As we get ever nearer to the summer months, there’s is one downside on a lot of people’s minds: hay fever. As if runny noses, itchy eyes and scratchy throats didn’t make it bad enough already, there’s now a bigger and worse version for hay fever sufferers to contend with. It has been reported that Britain is set to suffer from a plague of super pollen this year. Here we explore what it is and how you can beat it.
What is super pollen?
Allergy expert, Dr Paul Carson told the Mirror that so-called “super pollen” occurs when regular plant pollen combines with diesel fumes in the air. Elevated levels of air pollution in cities means this is an increasing problem for hay fever and asthma sufferers, as ‘It may even make the pollen ‘stickier’ so that it enters – and stubbornly stays stuck – to vulnerable body organs (eyes, nose, sinuses, lungs)’, according to Dr Carson.
With many asthma sufferers already feeling the ill effects of heightened air pollution, this new super pollen could lead to an increase in asthma attacks, especially in children. So, it’s important to pay close attention to symptoms to avoid any really bad reactions.
Hay fever symptoms
The NHS reports that hay fever is the most common allergic reaction in the UK with more than 10 million people suffering. Hay fever can affect people suddenly at any age but is more common in children and teenagers. Symptoms include:
- Blocked/ runny nose
- Irritated eyes – itchy, red and watery
- Itchy nose, throat, mouth and ears
- Head and earaches
If you know you suffer from hay fever or start to experience symptoms, there are ways you can treat it at home, without having to visit the GP.
How to beat it
In light of the recent increase of super pollen, GP for Asthma UK, Dr Andy Whittaker has advised, ‘If you know that pollen or pollution triggers your asthma symptoms, you should check pollen and air pollution forecasts for your area and carry your reliever inhaler with you at all times’. People who suffer from hay fever who don’t have asthma should also carry anti-histamine tablets in case of any severe reactions.
Aside from potentially expensive medicines, there are other ways you can reduce your exposure to pollen affordably.
Pollen-proof your home
Though the summer can be warm, the best way to avoid pollen is by staying inside with doors and windows shut. This isn’t always practical or appealing, though, so try these measures to reduce your exposure as far as you can.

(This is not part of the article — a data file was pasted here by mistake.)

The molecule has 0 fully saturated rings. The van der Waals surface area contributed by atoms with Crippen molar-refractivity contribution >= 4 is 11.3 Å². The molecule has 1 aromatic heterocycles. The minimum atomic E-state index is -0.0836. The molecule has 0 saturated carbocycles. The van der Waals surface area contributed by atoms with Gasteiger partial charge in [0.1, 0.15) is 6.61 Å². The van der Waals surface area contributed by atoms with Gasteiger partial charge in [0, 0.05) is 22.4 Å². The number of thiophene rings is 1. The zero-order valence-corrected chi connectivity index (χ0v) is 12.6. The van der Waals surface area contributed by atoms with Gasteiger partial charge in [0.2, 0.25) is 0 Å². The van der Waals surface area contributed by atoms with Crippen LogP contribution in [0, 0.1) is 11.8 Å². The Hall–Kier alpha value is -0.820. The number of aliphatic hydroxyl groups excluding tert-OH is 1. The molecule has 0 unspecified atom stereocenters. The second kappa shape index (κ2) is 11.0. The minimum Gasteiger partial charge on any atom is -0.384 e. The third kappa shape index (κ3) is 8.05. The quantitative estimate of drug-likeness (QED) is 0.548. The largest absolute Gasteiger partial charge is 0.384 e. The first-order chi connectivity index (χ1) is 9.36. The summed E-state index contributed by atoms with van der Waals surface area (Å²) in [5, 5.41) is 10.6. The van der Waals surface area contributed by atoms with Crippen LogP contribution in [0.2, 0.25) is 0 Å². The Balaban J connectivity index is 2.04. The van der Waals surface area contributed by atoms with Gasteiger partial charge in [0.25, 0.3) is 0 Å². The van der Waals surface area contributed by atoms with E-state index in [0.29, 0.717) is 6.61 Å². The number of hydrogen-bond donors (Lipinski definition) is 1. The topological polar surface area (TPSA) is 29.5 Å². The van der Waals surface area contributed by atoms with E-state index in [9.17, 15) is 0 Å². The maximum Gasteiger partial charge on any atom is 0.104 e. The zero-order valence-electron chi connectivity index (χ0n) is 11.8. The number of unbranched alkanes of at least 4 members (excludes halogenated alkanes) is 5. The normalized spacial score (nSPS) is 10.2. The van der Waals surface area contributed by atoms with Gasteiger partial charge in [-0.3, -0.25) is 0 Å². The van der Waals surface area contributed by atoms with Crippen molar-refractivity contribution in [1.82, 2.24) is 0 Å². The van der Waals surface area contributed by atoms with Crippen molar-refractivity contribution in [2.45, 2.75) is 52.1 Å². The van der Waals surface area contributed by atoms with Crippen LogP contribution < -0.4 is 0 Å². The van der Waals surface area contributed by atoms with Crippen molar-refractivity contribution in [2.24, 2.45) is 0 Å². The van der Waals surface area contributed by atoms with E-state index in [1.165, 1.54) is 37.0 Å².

When returning home in high-pollen seasons, change your clothes and shower to remove any pollen from your hair and skin. Hanging your clothes and bed linen out to dry on airers inside will also reduce the chance of any pollen coming into the home, as pollen in the air will stick to the fabric outdoors. Finally, make sure you wipe down surfaces with a damp cloth to catch any dust and vacuum your rooms regularly using a high-efficiency particle arresting (HEPA) filter.
Eat away the hay
There are certain foods that reduce hay fever symptoms and some that make them a whole lot worse. According to Marie Claire, chamomile tea has antioxidant and antihistamine effects, while also relieving inflammation in the airways. Fish improves your immune system, which in turn will help with anti-inflammatory properties and garlic can reduce catarrh as it contains antioxidants and acts as a natural antihistamine.
However, you should avoid dairy, as it can over-stimulate your glands, as well as tomatoes, which contain lots of histamines, and alcohol, which has been shown to worsen hay fever symptoms.
There’s an old wives tale that eating local honey can relieve hay fever symptoms. This is based on the idea of immunotherapy and involves giving yourself a bit of what you’re allergic to so your body can become less sensitive to it. Local honey contains local pollen, so you’d think that your body would build up a resistance to this in the same way, right?
That’s what many people thought but, actually, it’s not the case. WebMD tells us, ‘Bees, which make honey, tend to pick up pollen from brightly coloured flowers. Pollen from these blooms rarely causes allergies’. The pollen that irritates hay fever sufferers comes from grass, trees and weeds, meaning eating local honey would not build up an immunity to the thing you’re allergic to.
So sadly, this old wives tale is therefore disproved!
Prevention is key
Annoyingly for many of us, the most effective way to reduce the risk of suffering from hay fever is simply to avoid pollen as best as you can! Try to stay clear of grassy areas and don’t cut the grass. Avoid going out very early in the morning, late at night or in high humidity when pollen levels are high. Before you leave the house, check the Met Office’s pollen forecast and the DEFRA pollution forecast to gauge how likely you are to suffer from symptoms.
Do you have any more hay fever hacks? Let us know in the comments!